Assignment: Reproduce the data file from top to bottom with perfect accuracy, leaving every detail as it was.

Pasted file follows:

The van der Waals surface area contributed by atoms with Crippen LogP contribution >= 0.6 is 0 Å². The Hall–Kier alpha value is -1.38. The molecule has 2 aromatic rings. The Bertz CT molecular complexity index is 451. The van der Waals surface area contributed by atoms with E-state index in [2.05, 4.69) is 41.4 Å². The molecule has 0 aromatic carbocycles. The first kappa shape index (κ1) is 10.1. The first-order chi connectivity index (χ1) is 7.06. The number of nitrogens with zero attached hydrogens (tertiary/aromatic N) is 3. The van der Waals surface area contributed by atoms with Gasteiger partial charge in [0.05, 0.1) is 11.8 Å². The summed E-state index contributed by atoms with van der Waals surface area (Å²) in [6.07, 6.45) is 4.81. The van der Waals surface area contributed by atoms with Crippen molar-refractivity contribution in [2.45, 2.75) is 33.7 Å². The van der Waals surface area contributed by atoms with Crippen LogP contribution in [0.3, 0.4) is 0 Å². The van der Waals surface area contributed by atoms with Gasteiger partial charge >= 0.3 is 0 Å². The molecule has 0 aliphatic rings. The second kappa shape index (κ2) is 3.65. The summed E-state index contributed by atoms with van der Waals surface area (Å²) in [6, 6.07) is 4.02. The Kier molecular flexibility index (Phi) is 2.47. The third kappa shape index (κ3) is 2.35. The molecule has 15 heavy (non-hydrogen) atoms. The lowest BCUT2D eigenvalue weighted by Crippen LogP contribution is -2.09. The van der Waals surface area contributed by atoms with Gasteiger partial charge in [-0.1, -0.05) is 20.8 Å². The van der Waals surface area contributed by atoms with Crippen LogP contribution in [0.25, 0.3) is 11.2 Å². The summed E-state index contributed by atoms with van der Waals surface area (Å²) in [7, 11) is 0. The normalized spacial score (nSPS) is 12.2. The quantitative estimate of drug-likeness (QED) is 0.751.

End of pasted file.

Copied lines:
The van der Waals surface area contributed by atoms with Crippen LogP contribution >= 0.6 is 0 Å². The Hall–Kier alpha value is -1.38. The molecule has 2 aromatic rings. The Bertz CT molecular complexity index is 451. The van der Waals surface area contributed by atoms with E-state index in [2.05, 4.69) is 41.4 Å². The molecule has 0 aromatic carbocycles. The first kappa shape index (κ1) is 10.1. The first-order chi connectivity index (χ1) is 7.06. The number of nitrogens with zero attached hydrogens (tertiary/aromatic N) is 3. The van der Waals surface area contributed by atoms with Gasteiger partial charge in [0.05, 0.1) is 11.8 Å². The summed E-state index contributed by atoms with van der Waals surface area (Å²) in [6.07, 6.45) is 4.81. The van der Waals surface area contributed by atoms with Crippen molar-refractivity contribution in [2.45, 2.75) is 33.7 Å². The van der Waals surface area contributed by atoms with Crippen LogP contribution in [0.3, 0.4) is 0 Å². The van der Waals surface area contributed by atoms with Gasteiger partial charge >= 0.3 is 0 Å². The molecule has 0 aliphatic rings. The second kappa shape index (κ2) is 3.65. The summed E-state index contributed by atoms with van der Waals surface area (Å²) in [6, 6.07) is 4.02. The Kier molecular flexibility index (Phi) is 2.47. The third kappa shape index (κ3) is 2.35. The molecule has 15 heavy (non-hydrogen) atoms. The lowest BCUT2D eigenvalue weighted by Crippen LogP contribution is -2.09. The van der Waals surface area contributed by atoms with Gasteiger partial charge in [-0.1, -0.05) is 20.8 Å². The van der Waals surface area contributed by atoms with Crippen LogP contribution in [0.25, 0.3) is 11.2 Å². The summed E-state index contributed by atoms with van der Waals surface area (Å²) in [7, 11) is 0. The normalized spacial score (nSPS) is 12.2. The quantitative estimate of drug-likeness (QED) is 0.751.